Thursday, May 25, 2017

What a difference a year makes:

Last Summer, into December was dry across the Northeast and Mid Atlantic. Here are a few images from U.S. Drought Monitor for 2016, that show how dry we were.


The last 60-90 days has been wet across the eastern half of the CONUS.
From WeatherBELL 

Our drought in the Northeast has been erased. It has been replaced with well above average precipitation this Spring.


Soil Moisture chart shows just how wet we are now compared to May of 2016.


From WeatherBELL

The next 2-3 months look to be a bit wet. Now given the landfall possibilities I out laid in my hurricane outlook. The Northeast could end up with a tropical system bringing a lot of rainfall. So there is a chance we could be very wet by this Fall.

Climate Prediction Center:

Bit of house cleaning:

I've been asked many times, why don't I refer to or show the CPC three month temperature and precipitation forecast outlooks?

My answer is they are not a true forecast. Instead they are based on a percentage of the odds of probabilities. They are rated on an A,B,C score.  A is above average, B is near normal and C is Below normal. With EC meaning equal chance. For example

Forecast probability anomalies OF 20%, 30% and 40% for above normal

imply probabilities for all three classes (above, near, below)OF 53.3% - 33.3% - 13.3% --- 63.3% - 33.3% - 3.3% AND 73.3% - 23.3% - 3.3% respectively.


Here is the current CPC three month outlook for temperature and precipitation.


Here is the chart I did for my summer outlook. This is an actual forecast that can be verified.


Anyway back to my post.  


I've been saying for months, that this Summer will be a lot cooler than last Summer. I've been saying average to slightly above average for temperatures. Looking at some of the models we can see they are calling for the summer to be cool.


The next 6 weeks are forecast cooler on average in the EPS.

From WeatherBELL

The CFS latest run has the nation cool.


From WeatherBELL

We have a + Atlantic Multidecadal Oscillation (AMO) and a + Pacific Decadal Oscillation (PDO), this would explain at least in part, why the Spring has been behaving like it has.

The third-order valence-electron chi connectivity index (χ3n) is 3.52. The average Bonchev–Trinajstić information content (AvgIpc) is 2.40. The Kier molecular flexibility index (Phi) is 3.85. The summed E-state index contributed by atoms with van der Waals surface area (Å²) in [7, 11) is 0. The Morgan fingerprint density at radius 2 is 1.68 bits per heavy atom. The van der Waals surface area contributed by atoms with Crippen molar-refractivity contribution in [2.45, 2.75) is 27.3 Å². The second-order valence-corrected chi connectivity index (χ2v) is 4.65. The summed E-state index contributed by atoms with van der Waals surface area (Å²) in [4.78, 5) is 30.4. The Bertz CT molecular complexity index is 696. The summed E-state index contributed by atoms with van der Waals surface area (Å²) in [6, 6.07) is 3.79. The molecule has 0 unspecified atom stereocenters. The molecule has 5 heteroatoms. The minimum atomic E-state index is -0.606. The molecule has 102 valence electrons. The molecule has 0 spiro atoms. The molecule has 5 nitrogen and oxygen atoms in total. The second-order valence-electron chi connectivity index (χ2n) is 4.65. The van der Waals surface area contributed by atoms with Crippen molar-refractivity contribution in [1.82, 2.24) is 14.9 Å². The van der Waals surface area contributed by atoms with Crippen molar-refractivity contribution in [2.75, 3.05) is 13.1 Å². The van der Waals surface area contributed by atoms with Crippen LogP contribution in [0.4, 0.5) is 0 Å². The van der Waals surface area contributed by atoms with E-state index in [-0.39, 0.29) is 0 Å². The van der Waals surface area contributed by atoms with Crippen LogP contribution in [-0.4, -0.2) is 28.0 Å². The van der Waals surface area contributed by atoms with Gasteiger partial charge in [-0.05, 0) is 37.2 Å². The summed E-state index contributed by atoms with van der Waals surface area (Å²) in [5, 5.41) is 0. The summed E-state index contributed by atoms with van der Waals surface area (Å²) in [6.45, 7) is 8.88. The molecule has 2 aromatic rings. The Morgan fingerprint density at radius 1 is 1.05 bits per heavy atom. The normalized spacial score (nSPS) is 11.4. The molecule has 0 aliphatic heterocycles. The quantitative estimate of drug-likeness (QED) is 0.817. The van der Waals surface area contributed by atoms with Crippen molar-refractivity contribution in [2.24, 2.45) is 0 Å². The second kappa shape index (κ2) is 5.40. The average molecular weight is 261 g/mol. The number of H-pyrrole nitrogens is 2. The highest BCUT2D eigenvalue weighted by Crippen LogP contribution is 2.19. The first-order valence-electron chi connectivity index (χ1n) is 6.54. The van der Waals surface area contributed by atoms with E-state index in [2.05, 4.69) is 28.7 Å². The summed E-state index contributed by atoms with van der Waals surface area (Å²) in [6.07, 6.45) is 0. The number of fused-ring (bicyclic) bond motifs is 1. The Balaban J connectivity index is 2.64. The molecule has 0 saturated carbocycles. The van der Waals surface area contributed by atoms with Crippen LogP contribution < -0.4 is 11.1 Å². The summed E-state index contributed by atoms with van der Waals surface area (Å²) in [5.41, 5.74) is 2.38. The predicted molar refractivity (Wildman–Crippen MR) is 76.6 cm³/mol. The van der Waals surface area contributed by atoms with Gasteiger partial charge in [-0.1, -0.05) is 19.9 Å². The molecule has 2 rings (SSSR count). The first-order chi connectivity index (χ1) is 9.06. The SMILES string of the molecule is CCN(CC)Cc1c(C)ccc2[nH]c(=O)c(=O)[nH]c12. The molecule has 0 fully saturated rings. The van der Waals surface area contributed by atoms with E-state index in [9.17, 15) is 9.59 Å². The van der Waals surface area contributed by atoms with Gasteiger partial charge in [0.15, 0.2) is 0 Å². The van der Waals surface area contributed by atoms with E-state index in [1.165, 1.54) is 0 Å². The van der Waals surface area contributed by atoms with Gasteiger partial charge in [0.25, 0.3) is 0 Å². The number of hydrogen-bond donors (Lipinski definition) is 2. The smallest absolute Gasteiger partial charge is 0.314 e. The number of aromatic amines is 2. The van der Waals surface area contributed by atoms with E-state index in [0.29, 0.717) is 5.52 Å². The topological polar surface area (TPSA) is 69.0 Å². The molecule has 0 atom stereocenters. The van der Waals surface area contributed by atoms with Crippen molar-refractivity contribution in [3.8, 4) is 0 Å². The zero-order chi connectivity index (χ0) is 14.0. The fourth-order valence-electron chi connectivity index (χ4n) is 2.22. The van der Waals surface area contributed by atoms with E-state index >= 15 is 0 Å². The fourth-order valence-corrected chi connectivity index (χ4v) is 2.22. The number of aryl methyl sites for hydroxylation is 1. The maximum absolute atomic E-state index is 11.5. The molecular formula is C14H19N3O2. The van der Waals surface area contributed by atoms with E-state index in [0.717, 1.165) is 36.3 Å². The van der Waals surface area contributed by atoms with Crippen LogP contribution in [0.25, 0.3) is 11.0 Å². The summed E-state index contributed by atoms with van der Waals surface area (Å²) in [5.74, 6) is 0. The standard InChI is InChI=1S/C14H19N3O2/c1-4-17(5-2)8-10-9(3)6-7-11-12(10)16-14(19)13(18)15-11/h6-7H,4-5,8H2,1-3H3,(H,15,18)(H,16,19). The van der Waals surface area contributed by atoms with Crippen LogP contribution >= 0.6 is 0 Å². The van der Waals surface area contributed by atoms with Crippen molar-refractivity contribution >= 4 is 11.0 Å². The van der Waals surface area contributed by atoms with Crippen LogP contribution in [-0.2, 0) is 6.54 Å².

The +AMO would also help account for the active severe season this year. There seems to be a linkage that shows an increase in the frequency of tornado outbreaks, when we have a +AMO. There is also some evidence that suggest + AMO leads to greater numbers of tornadoes associated with landfalling tropical cyclones.    

The Teleconnections are at odds on the ENSO. Many are backing off from the chance for El Nino developing.

From Tropical Tidbits.

Looking at the surface temperature anomalies  you can see how much colder (relative to average) the Central to Northeastern CONUS has been.

Since the first of the year, Sea Surface Temperature Anomalies (SSTAs) have warmed in the eastern tropical pacific, but cooled off in the Gulf Of Mexico ( GOM) and western Pacific and  the central Atlantic.  While the northern Atlantic and southern Pacific Ocean have warmed.

My estimate of the daily Nino 3.4 index is +0.7 which is a El Nino index Value. On the other hand, NOAA has the weekly Nino 3.4 at +0.4, a neutral value.


I still believe we're going to see a weak El Nino Modoki (central based), or negatively based ENSO, this Fall going into the coming winter. If we do see a weak La Nina it would be east Based.  If I'm right, we're going to see an active and cold winter for 2017-2018.

This is how things have gone so far, and where things look to head for the next three months.

Well that's about it.

No comments:

Post a Comment

Thank you for taking the time to comment, I will answer as soon as I can.